Keeping your readers on the page is difficult and bombarding them with content may not be the answer. Consider a page full of five hundred word posts. This can easily intimidate new readers that are looking at your website. While your loyal visitors may stick around, there’s a good chance you’ll scare off a certain percentage of your readership. This is especially true of readers who aren’t sure if they like your blog or not.  Keeping your post count low (10) will help to minimize the number of readers who leave a page. This will help you keep more eyes on your content.

Search Engine Optimization

The major search engines (mostly Google) are key to getting views for your content. The WordPress system works via a system of tags that tell the search engines what your stuff is about. Due to how WordPress is coded, your posts may appear on multiple pages across your site. Search engines hate duplicate content and will respond accordingly. To keep search engines happy, keep your default max post count around ten posts per page.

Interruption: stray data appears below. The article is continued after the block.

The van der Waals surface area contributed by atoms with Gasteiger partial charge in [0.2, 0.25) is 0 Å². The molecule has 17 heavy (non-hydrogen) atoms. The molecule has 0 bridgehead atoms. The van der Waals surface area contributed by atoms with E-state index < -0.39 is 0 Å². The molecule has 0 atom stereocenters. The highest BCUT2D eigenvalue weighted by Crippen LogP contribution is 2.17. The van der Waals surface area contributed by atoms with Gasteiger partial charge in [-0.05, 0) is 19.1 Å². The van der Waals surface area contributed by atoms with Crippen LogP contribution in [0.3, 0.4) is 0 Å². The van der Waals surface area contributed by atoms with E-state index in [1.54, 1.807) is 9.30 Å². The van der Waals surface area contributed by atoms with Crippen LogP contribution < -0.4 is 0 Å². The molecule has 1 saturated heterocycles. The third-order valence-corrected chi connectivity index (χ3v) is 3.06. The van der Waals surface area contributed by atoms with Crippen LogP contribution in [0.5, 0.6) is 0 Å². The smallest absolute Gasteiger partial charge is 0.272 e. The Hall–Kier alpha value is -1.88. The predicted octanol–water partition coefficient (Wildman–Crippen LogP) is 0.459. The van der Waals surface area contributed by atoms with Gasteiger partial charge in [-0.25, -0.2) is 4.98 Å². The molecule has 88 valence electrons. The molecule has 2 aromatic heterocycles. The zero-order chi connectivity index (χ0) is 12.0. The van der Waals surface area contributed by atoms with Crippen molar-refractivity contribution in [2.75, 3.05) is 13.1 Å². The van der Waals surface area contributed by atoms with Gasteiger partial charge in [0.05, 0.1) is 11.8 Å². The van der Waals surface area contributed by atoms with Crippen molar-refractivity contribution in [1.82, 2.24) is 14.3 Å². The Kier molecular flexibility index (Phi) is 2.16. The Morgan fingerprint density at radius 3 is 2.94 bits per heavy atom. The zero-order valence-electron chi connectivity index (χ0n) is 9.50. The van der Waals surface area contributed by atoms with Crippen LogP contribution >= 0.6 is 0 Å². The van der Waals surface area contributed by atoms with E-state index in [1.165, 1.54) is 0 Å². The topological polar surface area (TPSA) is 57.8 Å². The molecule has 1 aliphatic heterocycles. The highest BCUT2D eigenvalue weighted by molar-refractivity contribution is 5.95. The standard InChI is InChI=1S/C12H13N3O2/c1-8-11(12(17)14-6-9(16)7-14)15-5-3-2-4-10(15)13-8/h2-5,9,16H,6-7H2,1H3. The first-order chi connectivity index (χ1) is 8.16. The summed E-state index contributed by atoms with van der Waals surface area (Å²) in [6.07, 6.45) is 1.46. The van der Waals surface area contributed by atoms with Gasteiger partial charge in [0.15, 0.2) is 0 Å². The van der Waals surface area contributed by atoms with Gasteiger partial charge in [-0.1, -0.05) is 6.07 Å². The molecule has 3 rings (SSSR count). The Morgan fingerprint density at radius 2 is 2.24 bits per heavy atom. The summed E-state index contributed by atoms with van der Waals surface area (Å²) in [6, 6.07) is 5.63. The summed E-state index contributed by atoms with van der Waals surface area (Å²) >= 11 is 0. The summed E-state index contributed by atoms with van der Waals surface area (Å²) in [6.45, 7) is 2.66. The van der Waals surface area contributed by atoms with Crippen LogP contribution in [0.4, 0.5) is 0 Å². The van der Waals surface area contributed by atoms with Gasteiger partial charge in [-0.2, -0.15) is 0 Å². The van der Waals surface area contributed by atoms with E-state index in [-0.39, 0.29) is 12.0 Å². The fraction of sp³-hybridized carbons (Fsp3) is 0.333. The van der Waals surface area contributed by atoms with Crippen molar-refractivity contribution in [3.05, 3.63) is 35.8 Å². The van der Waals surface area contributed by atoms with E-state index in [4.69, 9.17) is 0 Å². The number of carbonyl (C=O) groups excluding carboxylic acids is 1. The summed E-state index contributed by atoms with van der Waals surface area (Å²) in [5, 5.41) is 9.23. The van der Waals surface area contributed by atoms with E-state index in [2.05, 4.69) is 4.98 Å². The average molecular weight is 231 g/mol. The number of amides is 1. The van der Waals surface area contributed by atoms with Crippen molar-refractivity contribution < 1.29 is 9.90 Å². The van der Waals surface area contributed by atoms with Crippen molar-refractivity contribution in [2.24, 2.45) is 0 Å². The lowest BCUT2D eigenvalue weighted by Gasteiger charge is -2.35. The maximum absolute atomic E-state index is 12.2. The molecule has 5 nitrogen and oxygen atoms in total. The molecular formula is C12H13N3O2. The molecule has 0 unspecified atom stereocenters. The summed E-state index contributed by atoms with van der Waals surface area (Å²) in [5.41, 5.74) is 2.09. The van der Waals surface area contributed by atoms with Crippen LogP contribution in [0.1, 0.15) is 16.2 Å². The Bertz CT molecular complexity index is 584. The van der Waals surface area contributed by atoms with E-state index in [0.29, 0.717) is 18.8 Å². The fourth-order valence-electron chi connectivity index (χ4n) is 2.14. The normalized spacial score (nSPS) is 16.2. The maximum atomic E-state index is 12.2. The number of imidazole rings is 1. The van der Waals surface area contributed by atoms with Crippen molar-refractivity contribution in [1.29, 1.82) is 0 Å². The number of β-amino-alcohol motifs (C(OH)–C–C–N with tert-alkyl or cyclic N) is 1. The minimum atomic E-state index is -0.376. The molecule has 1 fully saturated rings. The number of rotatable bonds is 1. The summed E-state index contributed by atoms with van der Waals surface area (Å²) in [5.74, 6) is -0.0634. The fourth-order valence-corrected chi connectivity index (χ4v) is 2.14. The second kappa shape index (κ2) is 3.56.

The Loophole, a.k.a. Getting Snipped

Now, after reading all of this, you may think that setting the number of WordPress posts displayed to anything above ten is a mistake. Ordinarily, you’d be spot on, but here’s the thing: WordPress isn’t so much different from anything else in that there’s a right way and a wrong way to go about things. In this case, you can do things with post excerpts that you can’t do with your untrimmed, full-length posts. Chiefly, you can put probably fifteen or twenty of them on each page of your blog without causing a problem. As summaries of your posts rather than the entire entry, excerpts provide a host of benefits, including:

  • Quicker, snappier loading of posts and pages
  • More complete search engine optimization / more favorable search engine profile